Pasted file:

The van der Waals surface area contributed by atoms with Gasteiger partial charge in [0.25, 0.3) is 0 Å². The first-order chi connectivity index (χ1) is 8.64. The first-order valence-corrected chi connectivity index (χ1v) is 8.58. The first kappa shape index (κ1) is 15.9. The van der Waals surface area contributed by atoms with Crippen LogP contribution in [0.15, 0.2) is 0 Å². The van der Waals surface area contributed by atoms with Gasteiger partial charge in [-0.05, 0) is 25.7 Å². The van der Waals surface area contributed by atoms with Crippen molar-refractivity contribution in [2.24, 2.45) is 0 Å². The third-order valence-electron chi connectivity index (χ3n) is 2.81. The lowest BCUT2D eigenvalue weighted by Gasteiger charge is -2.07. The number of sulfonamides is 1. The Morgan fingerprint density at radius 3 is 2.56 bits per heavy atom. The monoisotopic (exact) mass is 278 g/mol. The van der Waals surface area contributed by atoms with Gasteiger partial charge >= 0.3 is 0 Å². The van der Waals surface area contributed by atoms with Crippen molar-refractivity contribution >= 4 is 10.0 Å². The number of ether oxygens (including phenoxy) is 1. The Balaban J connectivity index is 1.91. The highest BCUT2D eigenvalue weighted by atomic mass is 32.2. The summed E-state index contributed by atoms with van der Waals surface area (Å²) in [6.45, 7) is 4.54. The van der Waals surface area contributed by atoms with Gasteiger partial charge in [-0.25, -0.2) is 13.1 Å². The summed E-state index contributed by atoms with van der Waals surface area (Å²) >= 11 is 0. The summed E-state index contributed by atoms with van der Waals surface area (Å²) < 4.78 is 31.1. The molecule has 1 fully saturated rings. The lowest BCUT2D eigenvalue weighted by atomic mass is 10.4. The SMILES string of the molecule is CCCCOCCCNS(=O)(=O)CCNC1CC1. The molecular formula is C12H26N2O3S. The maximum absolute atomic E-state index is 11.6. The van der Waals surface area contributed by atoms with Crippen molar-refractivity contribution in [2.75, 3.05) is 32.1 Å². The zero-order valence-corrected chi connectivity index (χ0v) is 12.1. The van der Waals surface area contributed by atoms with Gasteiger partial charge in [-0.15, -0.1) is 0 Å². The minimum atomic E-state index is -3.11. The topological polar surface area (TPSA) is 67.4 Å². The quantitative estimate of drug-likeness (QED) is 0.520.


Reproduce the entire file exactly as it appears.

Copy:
The van der Waals surface area contributed by atoms with Gasteiger partial charge in [0.25, 0.3) is 0 Å². The first-order chi connectivity index (χ1) is 8.64. The first-order valence-corrected chi connectivity index (χ1v) is 8.58. The first kappa shape index (κ1) is 15.9. The van der Waals surface area contributed by atoms with Crippen LogP contribution in [0.15, 0.2) is 0 Å². The van der Waals surface area contributed by atoms with Gasteiger partial charge in [-0.05, 0) is 25.7 Å². The van der Waals surface area contributed by atoms with Crippen molar-refractivity contribution in [2.24, 2.45) is 0 Å². The third-order valence-electron chi connectivity index (χ3n) is 2.81. The lowest BCUT2D eigenvalue weighted by Gasteiger charge is -2.07. The number of sulfonamides is 1. The Morgan fingerprint density at radius 3 is 2.56 bits per heavy atom. The monoisotopic (exact) mass is 278 g/mol. The van der Waals surface area contributed by atoms with Gasteiger partial charge >= 0.3 is 0 Å². The van der Waals surface area contributed by atoms with Crippen molar-refractivity contribution >= 4 is 10.0 Å². The number of ether oxygens (including phenoxy) is 1. The Balaban J connectivity index is 1.91. The highest BCUT2D eigenvalue weighted by atomic mass is 32.2. The summed E-state index contributed by atoms with van der Waals surface area (Å²) in [6.45, 7) is 4.54. The van der Waals surface area contributed by atoms with Gasteiger partial charge in [-0.25, -0.2) is 13.1 Å². The summed E-state index contributed by atoms with van der Waals surface area (Å²) >= 11 is 0. The summed E-state index contributed by atoms with van der Waals surface area (Å²) < 4.78 is 31.1. The molecule has 1 fully saturated rings. The lowest BCUT2D eigenvalue weighted by atomic mass is 10.4. The SMILES string of the molecule is CCCCOCCCNS(=O)(=O)CCNC1CC1. The molecular formula is C12H26N2O3S. The maximum absolute atomic E-state index is 11.6. The van der Waals surface area contributed by atoms with Crippen molar-refractivity contribution in [2.75, 3.05) is 32.1 Å². The zero-order valence-corrected chi connectivity index (χ0v) is 12.1. The van der Waals surface area contributed by atoms with Gasteiger partial charge in [-0.15, -0.1) is 0 Å². The minimum atomic E-state index is -3.11. The topological polar surface area (TPSA) is 67.4 Å². The quantitative estimate of drug-likeness (QED) is 0.520.